A hospital visit
Observations about our changing healthcare system
Lying in a hospital bed for most of a week wasn’t exactly how I meant to spend the end of my Fourth of July holiday. But it did give me yet another up-close look at a key component of America’s healthcare system.
It was my third hospital stay in the last two years, and all three have produced the same important impression: The people staffing our healthcare institutions and organizations tend to be a cut above the people trying to design and run them as a business.
So you don’t miss my point, let me put it bluntly. The janitor who just left my room has a whole lot more of my respect than do the top-level supervisors who last year totally botched my discharge and who this morning seem to be doing the same thing all over again.
My point here is not to describe the details of my physical condition. Instead I want to suggest several broad patterns that I suspect have come to govern our healthcare system.
That system is heavily populated, for example, with young people. That would not be surprising if it were true only of the orderlies and other service personnel who make a hospital community run smoothly. But as I’ve been shuttled from department to department, from one specialty to another, I’m struck with the youthful demeanor of those handing down key directives. “Stop kidding yourself,” someone will say. “They’re not younger, Joel. Remember that you’re getting older.” We’ll see. I’m starting right now to find some well-documented, authoritative statistics. But it’s not all bad. The younger these folks are, the longer they’ll be around!
A second factor tending to shape our current healthcare system is the geographic diversity of its personnel. These doctors, nurses, and dozens of specialists of virtually every kind and level come from all over the world. My admitting physician was Dr. Muhammad Shahid. Indeed, the staffing for the Asheville hospital where I camped out for the better part of a week included “traveling doctors,” “traveling nurses,” and so on—medical personnel of every description whose home base might be Orlando, Fla.; San Antonio, Texas; Portland, Ore.; or even Quito, Ecuador; Hong Kong; or Addis Ababa, Ethiopia. These were mobile specialists responding to short-term calls to fill personnel shortages anywhere around the country. It’s a phenomenon in more and more locations.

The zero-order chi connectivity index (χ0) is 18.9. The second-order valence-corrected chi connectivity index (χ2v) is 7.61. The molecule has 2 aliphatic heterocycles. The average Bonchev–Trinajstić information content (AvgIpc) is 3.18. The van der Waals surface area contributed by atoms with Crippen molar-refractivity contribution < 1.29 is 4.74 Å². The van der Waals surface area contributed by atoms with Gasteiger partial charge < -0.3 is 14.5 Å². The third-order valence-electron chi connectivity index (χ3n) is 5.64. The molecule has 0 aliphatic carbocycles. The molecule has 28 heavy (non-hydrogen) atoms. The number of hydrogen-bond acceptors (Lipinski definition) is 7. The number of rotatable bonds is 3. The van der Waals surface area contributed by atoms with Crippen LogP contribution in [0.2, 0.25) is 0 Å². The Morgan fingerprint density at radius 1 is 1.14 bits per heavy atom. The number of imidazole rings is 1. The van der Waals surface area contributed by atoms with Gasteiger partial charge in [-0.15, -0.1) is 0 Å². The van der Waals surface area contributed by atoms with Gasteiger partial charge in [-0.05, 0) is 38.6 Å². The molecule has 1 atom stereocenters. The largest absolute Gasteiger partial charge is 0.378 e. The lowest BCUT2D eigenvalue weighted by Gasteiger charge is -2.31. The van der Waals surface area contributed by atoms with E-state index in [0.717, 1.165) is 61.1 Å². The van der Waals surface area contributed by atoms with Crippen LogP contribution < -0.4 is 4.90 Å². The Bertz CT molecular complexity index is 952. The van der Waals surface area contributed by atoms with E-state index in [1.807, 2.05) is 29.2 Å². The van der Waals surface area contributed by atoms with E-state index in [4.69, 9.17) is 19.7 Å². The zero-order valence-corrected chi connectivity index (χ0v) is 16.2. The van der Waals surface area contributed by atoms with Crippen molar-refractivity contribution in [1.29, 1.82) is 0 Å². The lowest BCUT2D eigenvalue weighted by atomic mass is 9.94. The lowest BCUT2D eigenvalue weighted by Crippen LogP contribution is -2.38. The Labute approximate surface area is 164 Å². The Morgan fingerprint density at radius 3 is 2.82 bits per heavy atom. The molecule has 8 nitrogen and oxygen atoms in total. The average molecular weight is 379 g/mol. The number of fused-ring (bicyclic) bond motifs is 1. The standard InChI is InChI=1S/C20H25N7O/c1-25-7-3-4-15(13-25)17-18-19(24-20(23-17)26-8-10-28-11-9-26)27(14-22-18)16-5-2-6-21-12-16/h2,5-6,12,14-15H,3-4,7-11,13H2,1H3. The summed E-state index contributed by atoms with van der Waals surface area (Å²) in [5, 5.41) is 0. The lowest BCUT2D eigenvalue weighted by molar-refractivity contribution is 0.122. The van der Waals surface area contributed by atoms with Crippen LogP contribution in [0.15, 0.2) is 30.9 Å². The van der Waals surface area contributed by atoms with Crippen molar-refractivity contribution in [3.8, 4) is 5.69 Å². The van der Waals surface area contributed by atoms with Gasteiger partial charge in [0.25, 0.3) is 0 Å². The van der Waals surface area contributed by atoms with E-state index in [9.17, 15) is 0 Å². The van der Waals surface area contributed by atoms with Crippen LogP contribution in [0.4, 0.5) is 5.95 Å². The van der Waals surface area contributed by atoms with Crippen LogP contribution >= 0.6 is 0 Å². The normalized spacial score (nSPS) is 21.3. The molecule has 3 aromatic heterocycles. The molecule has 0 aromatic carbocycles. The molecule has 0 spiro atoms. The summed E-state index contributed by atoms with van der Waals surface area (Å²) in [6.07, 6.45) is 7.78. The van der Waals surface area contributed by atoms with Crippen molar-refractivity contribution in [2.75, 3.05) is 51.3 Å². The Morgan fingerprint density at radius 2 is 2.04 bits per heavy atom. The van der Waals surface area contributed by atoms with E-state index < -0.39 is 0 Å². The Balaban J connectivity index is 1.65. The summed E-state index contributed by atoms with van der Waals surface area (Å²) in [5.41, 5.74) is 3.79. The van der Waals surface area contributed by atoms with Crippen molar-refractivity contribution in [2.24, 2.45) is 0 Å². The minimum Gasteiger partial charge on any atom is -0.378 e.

Yet another issue tending to reshape healthcare centers is the expanding takeover of many such facilities by private for-profit entities. I do not suggest for a moment that the takeover last year of our local non-profit hospital by a multibillion-dollar, out-of-state corporation is responsible for all the woes I heard from a number of employees. COVID-19 has certainly had its effect.
On the other hand, it’s a little too easy to blame everything these days on COVID-19. And it wasn’t a stretch for me to see clearly the decline in service and care that once made this hospital proud. At least once or twice a day, I heard soured staffers express frustration over limits that didn’t used to be there.
A fourth change is even more nuanced and subtle, and I can’t help thinking it’s related to the first three. It used to be relatively easy (and even natural) within a hospital like the one I’ve been in to give thanks in open prayer, to have staffers join in such expression, or for them openly to wear crosses or other symbols of their faith. I saw little or none of that in last week’s visit.
Might that be partly because such expression is far less typical for younger people? And less typical yet for folks like the Muslim nurse who gave us excellent care but made a point of holding us as Christians at a short distance? And just as typical for employees of corporations in America that boast of their nonsectarian secularism?
My thoughts on all this are still tentative. You may have experience that helps me reach some sound conclusions.
If you enjoyed this article and would like to support WORLD's brand of Biblically sound journalism, click here.